I still remember one of our first arguments as newlyweds.
“Kyle, the toilet is gross. Once the ring shows up, it means you waited too long to clean it. And I shouldn’t be the only one to do that.”
“Wait, the ring means it’s dirty? I thought that’s just how our toilet was.”
That meant two things: 1. He never noticed when the toilet was clean and 2. He really hadn’t ever cleaned it.
I was a little frustrated that he didn’t notice all the little things I did around the house. I honestly enjoy keeping our little house clean, but I wanted the recognition. I held back the laughter (he didn’t know what a dirty toilet looked like), and it spiraled into all the things I did that he didn’t notice.
Fast forward 2 1/2 years, and just yesterday morning I was smiling about all the little things I’m able to do for Kyle. He’s working and in school full-time, up until 2 AM most nights doing homework, and still tries to help around the house. So as much as I can, I try to take care of all the little things so he doesn’t have to. I desperately wish there was something I could do so he could get more sleep, be less stressed, or do more things he enjoys, but right now there isn’t a whole lot I can do.
Serving your spouse is a win-win
I’ve found that these little things actually make me happy too. He’s been there for me through so much, and he isn’t a very needy guy, so I love it when I find those things that bring a little joy to his day.
So I use lavender fabric softener on his clothes because it’s his favorite smell. I turn on the heating blanket ahead of time because he hates getting into an icey cold bed, but loves crisp, cotton sheets. When I’m at the store, sometimes I’ll grab him Oreos even though reading the ingredients list makes me want to gouge my eyes out. And occasionally I even pick up his beloved Panda Express for dinner. It’s the little things.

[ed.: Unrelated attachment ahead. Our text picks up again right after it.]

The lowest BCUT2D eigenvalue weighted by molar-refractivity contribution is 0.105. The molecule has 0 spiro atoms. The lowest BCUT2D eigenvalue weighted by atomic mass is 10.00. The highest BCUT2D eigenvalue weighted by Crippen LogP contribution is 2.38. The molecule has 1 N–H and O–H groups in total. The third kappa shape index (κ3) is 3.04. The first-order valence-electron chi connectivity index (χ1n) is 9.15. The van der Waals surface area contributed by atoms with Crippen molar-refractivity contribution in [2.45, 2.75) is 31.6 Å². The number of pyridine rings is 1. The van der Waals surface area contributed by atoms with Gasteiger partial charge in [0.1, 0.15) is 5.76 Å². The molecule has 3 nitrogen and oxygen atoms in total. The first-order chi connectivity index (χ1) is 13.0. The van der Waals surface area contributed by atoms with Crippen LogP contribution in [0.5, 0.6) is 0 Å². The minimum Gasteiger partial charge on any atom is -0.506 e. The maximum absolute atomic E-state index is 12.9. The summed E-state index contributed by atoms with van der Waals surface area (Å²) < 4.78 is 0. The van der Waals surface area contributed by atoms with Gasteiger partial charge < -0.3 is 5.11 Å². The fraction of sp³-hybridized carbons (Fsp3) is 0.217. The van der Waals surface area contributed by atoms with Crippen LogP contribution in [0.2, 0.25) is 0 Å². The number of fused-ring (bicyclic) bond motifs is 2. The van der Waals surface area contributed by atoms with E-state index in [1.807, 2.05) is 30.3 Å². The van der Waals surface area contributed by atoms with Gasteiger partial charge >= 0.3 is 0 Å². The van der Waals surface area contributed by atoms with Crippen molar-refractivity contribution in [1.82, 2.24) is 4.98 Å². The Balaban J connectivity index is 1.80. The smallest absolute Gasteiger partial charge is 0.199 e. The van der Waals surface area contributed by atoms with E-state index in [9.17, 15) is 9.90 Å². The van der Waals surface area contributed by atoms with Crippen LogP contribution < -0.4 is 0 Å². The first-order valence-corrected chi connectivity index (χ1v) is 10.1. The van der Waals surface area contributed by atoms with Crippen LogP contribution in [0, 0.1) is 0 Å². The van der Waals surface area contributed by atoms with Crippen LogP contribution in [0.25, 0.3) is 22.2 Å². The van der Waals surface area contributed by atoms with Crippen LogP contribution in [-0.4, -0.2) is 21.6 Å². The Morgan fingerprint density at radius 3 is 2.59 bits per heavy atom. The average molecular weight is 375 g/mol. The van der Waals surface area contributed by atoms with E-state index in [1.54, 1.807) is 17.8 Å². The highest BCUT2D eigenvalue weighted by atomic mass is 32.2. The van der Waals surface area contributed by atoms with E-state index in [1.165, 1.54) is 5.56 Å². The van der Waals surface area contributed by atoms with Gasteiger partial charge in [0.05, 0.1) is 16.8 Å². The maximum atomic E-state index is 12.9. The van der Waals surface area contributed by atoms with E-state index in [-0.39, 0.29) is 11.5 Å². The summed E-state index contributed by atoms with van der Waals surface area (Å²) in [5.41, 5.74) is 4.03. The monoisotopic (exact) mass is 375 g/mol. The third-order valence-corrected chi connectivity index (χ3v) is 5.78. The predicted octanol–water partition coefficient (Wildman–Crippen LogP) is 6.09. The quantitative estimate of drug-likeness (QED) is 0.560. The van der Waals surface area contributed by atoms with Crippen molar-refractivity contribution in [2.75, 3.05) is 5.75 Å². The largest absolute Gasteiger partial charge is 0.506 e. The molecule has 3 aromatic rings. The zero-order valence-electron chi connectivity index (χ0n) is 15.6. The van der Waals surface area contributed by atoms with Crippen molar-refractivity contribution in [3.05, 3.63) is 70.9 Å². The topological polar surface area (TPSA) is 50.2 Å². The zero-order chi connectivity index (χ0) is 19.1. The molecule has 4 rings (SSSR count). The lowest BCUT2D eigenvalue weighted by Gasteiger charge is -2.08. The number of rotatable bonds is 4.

But Kyle hugs me and stays patient when I’m having anxiety—even if he doesn’t know what to say. When he’s up late studying, he changes into his pajamas in the living room so he can silently get into bed without waking me up. Then he diligently gets up every single day at 6 AM to start his long day of work and school. He watches Friends with me, pretends to love essential oils as much as I do, and will without a doubt (unless I do it first) always clean up the kitchen and make our lunches before bed.
These little things make me feel incredibly loved, and I see them making him happy too. Even though they could easily go unnoticed.
Blind devotion: a picture of Christlike love
God has designed marriage so that we serve each other in the most amazing way. And when we truly act out that selfless love, it’s incredibly fulfilling. Because when love is self-giving, it does amazing things for not only your spouse’s heart, but for yours too.
“Love is patient and kind; love does not envy or boast; it is not arrogant or rude. It does not insist on its own way; it is not irritable or resentful; it does not rejoice at wrongdoing, but rejoices with the truth. Love bears all things, believes all things, hopes all things, endures all things.” —1 Corinthians 12:4-8
I had been writing down these thoughts, and then I saw this incredible video. Wow, it presents biblical love in such a tangible way:
“Cecilia will never know how much I do for her, and I don’t ever need her to know. That’s how I still love her, even though she doesn’t want me to.”
When you get married, you’re saying “I want all of you, forever.” And it’s a huge promise, but that’s the beautiful part about it. Because for every “I love you in spite of . . .” there are hundreds of reasons to say “I love you because . . .” And for every little thing you do for your husband, I bet there are tons of little things he does for you if you—if you just look closely.
So love without expecting any recognition, without wanting anything in return. And be sure to notice the little things.
“Because that’s what true love is, right? It’s more than just a feeling—it’s an action.”